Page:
Alfred Hitchcock Refused To Meet Steven Spielberg When He Was Alive

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Martin Scorsese has received a lot of attention for labeling the Marvel Cinematic Universe as not cinema. Some critics have called him as being out of touch for that opinion. But, as easily one of the greatest filmmakers of all time, I believe he is allowed say whatever he wants. Especially when his opinion isn’t hurting anyone. 

Scorsese is a veteran filmmaker commenting on current trends in Hollywood – and that isn’t anything new. A young Steven Spielberg was dismissed openly and vocally by one of his childhood heroes – Alfred Hitchcock. 

The Independent shared the story a decade ago regarding Hitchcock’s disdain for Spielberg and his work. 

From The Independent:

It’s no secret that one of Steven Spielberg’s greatest heroes was the supreme auteur Alfred Hitchcock.


Therefore it’s also no wonder that Spielberg is said to be hugely disappointed that he was never able to meet the “Master of Suspense” before he died in poor health in 1980.


But this failure to get together was not from want of trying on Spielberg’s behalf. In his audio book Tales of Hollywood, storyteller Stephen Schochet explains that Hitchcock’s morning routine was once “upset by an uninvited young man hovering around the movie set” of his last film Family Plot’, released in 1976. The infamous director of Psycho and The Birds” is said to have called a crew member to have the trespasser removed. According to Schochet, that intruder was Spielberg, buoyed by the success of Jaws and anxious to meet his idol.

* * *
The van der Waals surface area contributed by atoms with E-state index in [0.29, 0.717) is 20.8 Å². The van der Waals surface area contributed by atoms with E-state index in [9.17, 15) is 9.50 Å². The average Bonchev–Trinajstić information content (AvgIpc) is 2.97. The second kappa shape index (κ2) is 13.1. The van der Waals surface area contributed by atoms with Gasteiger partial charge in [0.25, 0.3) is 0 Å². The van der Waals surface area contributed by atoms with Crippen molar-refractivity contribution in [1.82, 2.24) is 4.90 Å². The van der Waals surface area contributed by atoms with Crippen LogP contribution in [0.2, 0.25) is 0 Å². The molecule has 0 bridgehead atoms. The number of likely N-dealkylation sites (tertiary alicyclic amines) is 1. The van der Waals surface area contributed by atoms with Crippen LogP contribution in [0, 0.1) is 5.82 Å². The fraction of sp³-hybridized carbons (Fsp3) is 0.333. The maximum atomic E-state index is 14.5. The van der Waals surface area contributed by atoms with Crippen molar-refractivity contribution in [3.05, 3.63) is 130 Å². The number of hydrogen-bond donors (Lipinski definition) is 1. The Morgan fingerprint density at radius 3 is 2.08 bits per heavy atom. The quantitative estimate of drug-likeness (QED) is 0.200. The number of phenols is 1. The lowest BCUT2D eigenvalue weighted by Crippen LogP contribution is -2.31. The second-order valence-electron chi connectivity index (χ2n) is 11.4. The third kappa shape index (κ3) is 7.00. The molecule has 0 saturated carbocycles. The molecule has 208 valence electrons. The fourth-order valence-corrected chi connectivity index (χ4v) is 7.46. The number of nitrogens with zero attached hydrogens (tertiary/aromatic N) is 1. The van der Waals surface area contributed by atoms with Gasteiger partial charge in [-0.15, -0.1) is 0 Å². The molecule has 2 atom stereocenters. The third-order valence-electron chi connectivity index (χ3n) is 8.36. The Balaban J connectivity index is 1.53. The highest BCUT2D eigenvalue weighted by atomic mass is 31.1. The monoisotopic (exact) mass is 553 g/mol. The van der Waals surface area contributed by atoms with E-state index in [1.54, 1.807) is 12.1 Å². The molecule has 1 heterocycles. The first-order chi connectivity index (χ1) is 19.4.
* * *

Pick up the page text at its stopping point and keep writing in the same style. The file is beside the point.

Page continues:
Throughout his later life, Hitchcock repeatedly refused to meet Spielberg. The reason for his reluctance was only revealed when American actor Bruce Dern, who appeared in two of Hitchcock’s films including psychological thriller Marnie, released his autobiography. Dern says that he tried to convince Hitchcock to finally introduce himself to Spielberg: “I said, ‘You’re his idol. He just [wants] to sit at your feet for five minutes and chat with you’,” but Hitchcock refused, writes Dern. “He said, ‘Isn’t that the boy who made the fish movie?… I could never sit down and talk to him… because I look at him and feel like such a whore’.”


Bemused, Dern finally elicited Hitchcock’s reasoning: “I said, ‘Why do you feel Spielberg makes you a whore?’ Hitch said, ‘Because I’m the voice of the Jaws ride [at the Universal Studios them park]. They paid me a million dollars. And I took it and I did it. I’m such a whore. I can’t sit down and talk to the boy who did the fish movie… I couldn’t even touch his hand.”